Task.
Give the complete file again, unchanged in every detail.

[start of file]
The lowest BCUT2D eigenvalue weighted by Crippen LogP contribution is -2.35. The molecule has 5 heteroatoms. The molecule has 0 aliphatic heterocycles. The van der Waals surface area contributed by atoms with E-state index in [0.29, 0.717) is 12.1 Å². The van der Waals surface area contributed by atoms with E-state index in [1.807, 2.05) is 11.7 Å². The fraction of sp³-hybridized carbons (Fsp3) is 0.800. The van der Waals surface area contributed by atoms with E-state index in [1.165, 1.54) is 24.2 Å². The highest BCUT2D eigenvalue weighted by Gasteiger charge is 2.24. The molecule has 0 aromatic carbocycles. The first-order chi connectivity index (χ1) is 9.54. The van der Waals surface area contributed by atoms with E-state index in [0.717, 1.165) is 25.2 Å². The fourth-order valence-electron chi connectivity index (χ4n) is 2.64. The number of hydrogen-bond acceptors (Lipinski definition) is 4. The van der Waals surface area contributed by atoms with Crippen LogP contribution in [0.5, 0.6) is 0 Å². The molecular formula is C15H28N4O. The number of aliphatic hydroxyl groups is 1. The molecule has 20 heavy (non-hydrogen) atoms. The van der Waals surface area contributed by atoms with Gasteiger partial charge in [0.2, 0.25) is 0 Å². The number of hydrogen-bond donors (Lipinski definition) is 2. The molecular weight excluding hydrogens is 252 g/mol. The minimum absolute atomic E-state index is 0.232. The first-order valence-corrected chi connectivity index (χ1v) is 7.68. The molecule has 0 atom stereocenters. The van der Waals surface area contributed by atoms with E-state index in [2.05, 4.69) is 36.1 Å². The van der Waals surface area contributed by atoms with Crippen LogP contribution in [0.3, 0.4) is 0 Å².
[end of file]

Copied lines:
The lowest BCUT2D eigenvalue weighted by Crippen LogP contribution is -2.35. The molecule has 5 heteroatoms. The molecule has 0 aliphatic heterocycles. The van der Waals surface area contributed by atoms with E-state index in [0.29, 0.717) is 12.1 Å². The van der Waals surface area contributed by atoms with E-state index in [1.807, 2.05) is 11.7 Å². The fraction of sp³-hybridized carbons (Fsp3) is 0.800. The van der Waals surface area contributed by atoms with E-state index in [1.165, 1.54) is 24.2 Å². The highest BCUT2D eigenvalue weighted by Gasteiger charge is 2.24. The molecule has 0 aromatic carbocycles. The first-order chi connectivity index (χ1) is 9.54. The van der Waals surface area contributed by atoms with E-state index in [0.717, 1.165) is 25.2 Å². The fourth-order valence-electron chi connectivity index (χ4n) is 2.64. The number of hydrogen-bond acceptors (Lipinski definition) is 4. The van der Waals surface area contributed by atoms with Crippen LogP contribution in [0.5, 0.6) is 0 Å². The molecular formula is C15H28N4O. The number of aliphatic hydroxyl groups is 1. The molecule has 20 heavy (non-hydrogen) atoms. The van der Waals surface area contributed by atoms with Gasteiger partial charge in [0.2, 0.25) is 0 Å². The number of hydrogen-bond donors (Lipinski definition) is 2. The molecular weight excluding hydrogens is 252 g/mol. The minimum absolute atomic E-state index is 0.232. The first-order valence-corrected chi connectivity index (χ1v) is 7.68. The molecule has 0 atom stereocenters. The van der Waals surface area contributed by atoms with E-state index in [2.05, 4.69) is 36.1 Å². The van der Waals surface area contributed by atoms with Crippen LogP contribution in [0.3, 0.4) is 0 Å².